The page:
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Legislations, The Law


To expunge the social evil of dowry, The Dowry Prohibition Act was enacted on 1st May 1961. It lays down provisions to punish the giver and the taker of dowry. This legislation prohibits the request, payment, or acceptance of dowry in any form. It applies to all the people and religions of India.

By: Himanshi Jain, student of Final year LL.B., Balaji Law College, Pune

Any young man, who makes dowry a condition to marriage, discredits his education and his country and dishonuors womanhood.” – Mahatma Gandhi 

The concept of dowry is prevalent in society since time immemorial.

Thousands of unnatural deaths of newly wedded women have been labeled as kitchen mishappening. 


 This Act aims to stop the malpractice of demanding and giving of the dowry in the form of value as a consideration for marriage in Indian society.

Definition of Dowry

Section 2 of the Act lays down the definition of dowry and implies that dowry means any property or valuable security given or agreed to be given either directly or indirectly by parties to the marriage, or their parents before or at or anytime after the marriage.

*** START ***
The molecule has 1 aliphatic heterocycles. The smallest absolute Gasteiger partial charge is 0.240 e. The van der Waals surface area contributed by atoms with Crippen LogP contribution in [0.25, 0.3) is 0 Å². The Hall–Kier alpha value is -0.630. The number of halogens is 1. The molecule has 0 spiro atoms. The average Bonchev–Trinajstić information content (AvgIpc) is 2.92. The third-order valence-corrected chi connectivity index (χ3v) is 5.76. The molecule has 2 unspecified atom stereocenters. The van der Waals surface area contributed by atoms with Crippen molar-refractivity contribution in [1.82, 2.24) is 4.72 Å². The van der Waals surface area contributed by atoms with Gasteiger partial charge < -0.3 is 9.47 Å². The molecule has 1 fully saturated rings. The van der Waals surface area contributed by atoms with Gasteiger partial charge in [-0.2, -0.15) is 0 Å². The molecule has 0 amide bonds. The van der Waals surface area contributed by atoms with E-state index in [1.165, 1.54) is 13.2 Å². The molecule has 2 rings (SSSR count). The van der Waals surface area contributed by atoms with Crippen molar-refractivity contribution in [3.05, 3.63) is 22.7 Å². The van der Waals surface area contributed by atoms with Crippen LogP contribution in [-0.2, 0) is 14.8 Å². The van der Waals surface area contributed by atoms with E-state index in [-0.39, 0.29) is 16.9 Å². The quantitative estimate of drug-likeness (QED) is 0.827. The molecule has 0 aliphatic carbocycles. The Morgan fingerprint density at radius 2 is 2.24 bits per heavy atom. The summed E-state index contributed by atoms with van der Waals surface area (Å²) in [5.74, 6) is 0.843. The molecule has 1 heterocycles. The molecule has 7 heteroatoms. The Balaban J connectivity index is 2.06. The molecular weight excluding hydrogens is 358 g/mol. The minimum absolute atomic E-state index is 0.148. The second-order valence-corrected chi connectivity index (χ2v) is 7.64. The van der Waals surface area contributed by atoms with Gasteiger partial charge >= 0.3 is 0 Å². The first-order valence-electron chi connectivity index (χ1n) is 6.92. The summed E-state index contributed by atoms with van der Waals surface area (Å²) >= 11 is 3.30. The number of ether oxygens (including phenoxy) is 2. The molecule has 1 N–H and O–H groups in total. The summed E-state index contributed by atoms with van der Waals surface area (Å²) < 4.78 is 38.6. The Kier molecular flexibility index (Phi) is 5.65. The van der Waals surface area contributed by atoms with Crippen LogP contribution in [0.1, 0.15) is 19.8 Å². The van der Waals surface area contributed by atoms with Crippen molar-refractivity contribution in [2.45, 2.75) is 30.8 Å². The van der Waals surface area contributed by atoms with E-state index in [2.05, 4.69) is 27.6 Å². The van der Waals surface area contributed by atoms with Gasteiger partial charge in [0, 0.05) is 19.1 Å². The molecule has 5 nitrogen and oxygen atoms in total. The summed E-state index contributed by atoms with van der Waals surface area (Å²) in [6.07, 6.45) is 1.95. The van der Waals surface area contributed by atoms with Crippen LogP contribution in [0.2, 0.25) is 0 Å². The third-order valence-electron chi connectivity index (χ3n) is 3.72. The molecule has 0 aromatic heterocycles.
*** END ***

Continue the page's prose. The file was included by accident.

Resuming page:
However, it does not includes dower or mahr if the parties are Muslim and the Muslim personal law applies to them. 


Section 3 and Section 4 of the Act lays down the penalty for giving, taking, demanding, or advertising dowry.

Who could initiate the proceeding?

Section 7 of the Act states that the proceeding for Dowry could be initiated by the following:

  • Police
  • Aggrieved person
  • Family, Relatives, and Friends
  • Any recognized welfare institution or organization

The offense of dowry is non-bailable, non-compoundable, and cognizable in nature.

Other Laws Related To Dowry

Apart from the Dowry prohibition Act, 1961, several provisions of the  Indian Penal Code, 1860 also provide for penal provisions to dowry which are:

  • Section 302- Punishment for murder
  • Section 304B– Dowry death
  • Section 306- Abetment of suicide
  • Section 498A- Husband or relative of husband of a woman subjecting her to cruelty


The sole motive of this act is to provide legal protection to married women against victimization by her in-laws and also to safeguard the interests of women. But even after years of the passing of this Act, dowry is still a common practice amongst all the communities in India. Dowry related violence is not merely physical but psychological as well. Women are still abused and ill-treated for dowry. There is a lack of knowledge about the existing laws and the prohibition of dowry.  But there are always two sides to a picture. There has been an increase in false dowry cases. Some women use it as a weapon to harass and humiliate their husband and his family. This is where the question arises that somewhere or the other, the law lacks an effective implementation. Thus, it becomes important for both men and women to become sensitized towards the issue of dowry and even more for women who misuse the protection granted to them.

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